Some senior Conservatives said last night that the PM should postpone the “meaningful vote” rather than risk another damaging reverse.

Instead she’s being urged to table a “conditional” motion – getting MPs to vote on what they do want, and then taking that back to Brussels.

Despite that plan failing previously Jacob Rees-Mogg, chairman of the pro-Brexit Tory European Research Group, told the Times that it “would not be a foolish way to proceed”.

He added: “I think a meaningful vote with an addendum saying this House will support a deal if such and such is done might be a way of uniting the party or limiting the scale of the defeat.”

If she delays the vote we will find out later today

Former chief whip Andrew Mitchell told the paper: “Anything that avoids what looks like a massive defeat on Tuesday is worth considering.”

Such a move would break her promise to MPs and the public – but would allow her to push things right up to an EU summit on March 21-22. That could mean a vote in Parliament just three days before Brexit.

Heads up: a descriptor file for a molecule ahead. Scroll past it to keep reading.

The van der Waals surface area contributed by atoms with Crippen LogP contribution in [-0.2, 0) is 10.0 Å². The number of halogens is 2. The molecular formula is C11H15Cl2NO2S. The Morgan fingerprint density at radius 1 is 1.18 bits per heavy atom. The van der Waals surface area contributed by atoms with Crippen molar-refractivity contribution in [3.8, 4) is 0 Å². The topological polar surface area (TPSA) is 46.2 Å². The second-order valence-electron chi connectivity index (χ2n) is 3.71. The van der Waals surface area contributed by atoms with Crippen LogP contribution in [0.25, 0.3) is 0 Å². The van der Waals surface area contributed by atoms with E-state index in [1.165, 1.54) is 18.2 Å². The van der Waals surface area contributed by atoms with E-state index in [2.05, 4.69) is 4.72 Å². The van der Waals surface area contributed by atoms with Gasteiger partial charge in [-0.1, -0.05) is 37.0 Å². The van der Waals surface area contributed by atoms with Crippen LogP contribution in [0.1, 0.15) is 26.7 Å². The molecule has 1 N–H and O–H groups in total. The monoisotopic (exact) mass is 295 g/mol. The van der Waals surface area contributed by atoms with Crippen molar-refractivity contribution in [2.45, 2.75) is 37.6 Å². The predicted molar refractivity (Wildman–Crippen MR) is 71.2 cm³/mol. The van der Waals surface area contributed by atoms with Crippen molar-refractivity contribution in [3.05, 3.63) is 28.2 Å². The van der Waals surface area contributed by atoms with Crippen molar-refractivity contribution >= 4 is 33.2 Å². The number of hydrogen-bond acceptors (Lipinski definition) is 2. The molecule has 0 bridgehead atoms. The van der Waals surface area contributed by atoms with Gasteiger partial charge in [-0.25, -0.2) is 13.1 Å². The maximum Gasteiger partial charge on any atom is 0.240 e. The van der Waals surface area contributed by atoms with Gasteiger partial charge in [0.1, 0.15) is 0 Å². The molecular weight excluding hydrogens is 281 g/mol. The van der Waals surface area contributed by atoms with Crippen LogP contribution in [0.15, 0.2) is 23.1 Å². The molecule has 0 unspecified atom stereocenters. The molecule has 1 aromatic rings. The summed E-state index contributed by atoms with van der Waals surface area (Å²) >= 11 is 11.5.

She has extra reason to delay, as there’s a separate row brewing over Wednesday’s vote on whether to accept a No Deal Brexit.

Public Health Minister Steve Brine warned he will resign unless Tory MPs are given a free vote.


3. The mutiny against Theresa May is mounting

“There are only two ministers in the Cabinet who still support her”

We’ve heard it all before, but talk is once again mounting that the PM must go by this summer.

A Cabinet source told the Telegraph: “I would say there are only two ministers in the Cabinet who still support her.

“Everyone else has lost faith in her ability to lead.” 

Another Tory told the paper: “She has the chance to name the date of her departure and maybe use the next party conference in October as her swansong.

“If she refuses to go she faces the ignominy of being kicked out by her own MPs, and all for the sake of a few extra months clinging on to power.”

Former minister Nicky Morgan has already called publicly last week for the PM to head towards the door. Others tell the Guardian she wants simply to outlast Gordon Brown by passing May 28.

Another Tory told the Guardian: “Give it a few months and the only negotiations Theresa will be doing are how much she can get for an appearance on Celebrity Bake Off.”